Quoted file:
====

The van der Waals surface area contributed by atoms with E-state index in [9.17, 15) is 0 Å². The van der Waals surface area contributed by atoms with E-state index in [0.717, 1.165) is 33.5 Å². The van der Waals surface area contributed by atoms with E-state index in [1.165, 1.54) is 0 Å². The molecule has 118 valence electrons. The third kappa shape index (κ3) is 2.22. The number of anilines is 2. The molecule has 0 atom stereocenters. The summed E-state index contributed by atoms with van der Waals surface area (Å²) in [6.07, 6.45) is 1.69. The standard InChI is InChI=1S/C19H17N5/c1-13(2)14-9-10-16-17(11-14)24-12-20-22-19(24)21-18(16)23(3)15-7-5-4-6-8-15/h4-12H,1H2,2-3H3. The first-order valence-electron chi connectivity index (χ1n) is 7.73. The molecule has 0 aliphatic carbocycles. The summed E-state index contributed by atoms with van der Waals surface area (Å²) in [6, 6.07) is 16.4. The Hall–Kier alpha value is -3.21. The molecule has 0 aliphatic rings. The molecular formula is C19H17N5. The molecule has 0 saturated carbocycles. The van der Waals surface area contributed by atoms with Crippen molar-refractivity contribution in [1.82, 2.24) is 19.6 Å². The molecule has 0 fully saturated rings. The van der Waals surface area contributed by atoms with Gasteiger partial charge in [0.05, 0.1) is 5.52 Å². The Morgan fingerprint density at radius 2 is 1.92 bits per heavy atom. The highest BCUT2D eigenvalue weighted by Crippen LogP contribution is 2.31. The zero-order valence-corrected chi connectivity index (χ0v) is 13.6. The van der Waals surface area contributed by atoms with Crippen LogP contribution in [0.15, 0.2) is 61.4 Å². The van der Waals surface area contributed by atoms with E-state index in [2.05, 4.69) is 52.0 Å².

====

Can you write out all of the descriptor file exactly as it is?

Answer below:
The van der Waals surface area contributed by atoms with E-state index in [9.17, 15) is 0 Å². The van der Waals surface area contributed by atoms with E-state index in [0.717, 1.165) is 33.5 Å². The van der Waals surface area contributed by atoms with E-state index in [1.165, 1.54) is 0 Å². The molecule has 118 valence electrons. The third kappa shape index (κ3) is 2.22. The number of anilines is 2. The molecule has 0 atom stereocenters. The summed E-state index contributed by atoms with van der Waals surface area (Å²) in [6.07, 6.45) is 1.69. The standard InChI is InChI=1S/C19H17N5/c1-13(2)14-9-10-16-17(11-14)24-12-20-22-19(24)21-18(16)23(3)15-7-5-4-6-8-15/h4-12H,1H2,2-3H3. The first-order valence-electron chi connectivity index (χ1n) is 7.73. The molecule has 0 aliphatic carbocycles. The summed E-state index contributed by atoms with van der Waals surface area (Å²) in [6, 6.07) is 16.4. The Hall–Kier alpha value is -3.21. The molecule has 0 aliphatic rings. The molecular formula is C19H17N5. The molecule has 0 saturated carbocycles. The van der Waals surface area contributed by atoms with Crippen molar-refractivity contribution in [1.82, 2.24) is 19.6 Å². The molecule has 0 fully saturated rings. The van der Waals surface area contributed by atoms with Gasteiger partial charge in [0.05, 0.1) is 5.52 Å². The Morgan fingerprint density at radius 2 is 1.92 bits per heavy atom. The highest BCUT2D eigenvalue weighted by Crippen LogP contribution is 2.31. The zero-order valence-corrected chi connectivity index (χ0v) is 13.6. The van der Waals surface area contributed by atoms with Crippen LogP contribution in [0.15, 0.2) is 61.4 Å². The van der Waals surface area contributed by atoms with E-state index in [2.05, 4.69) is 52.0 Å².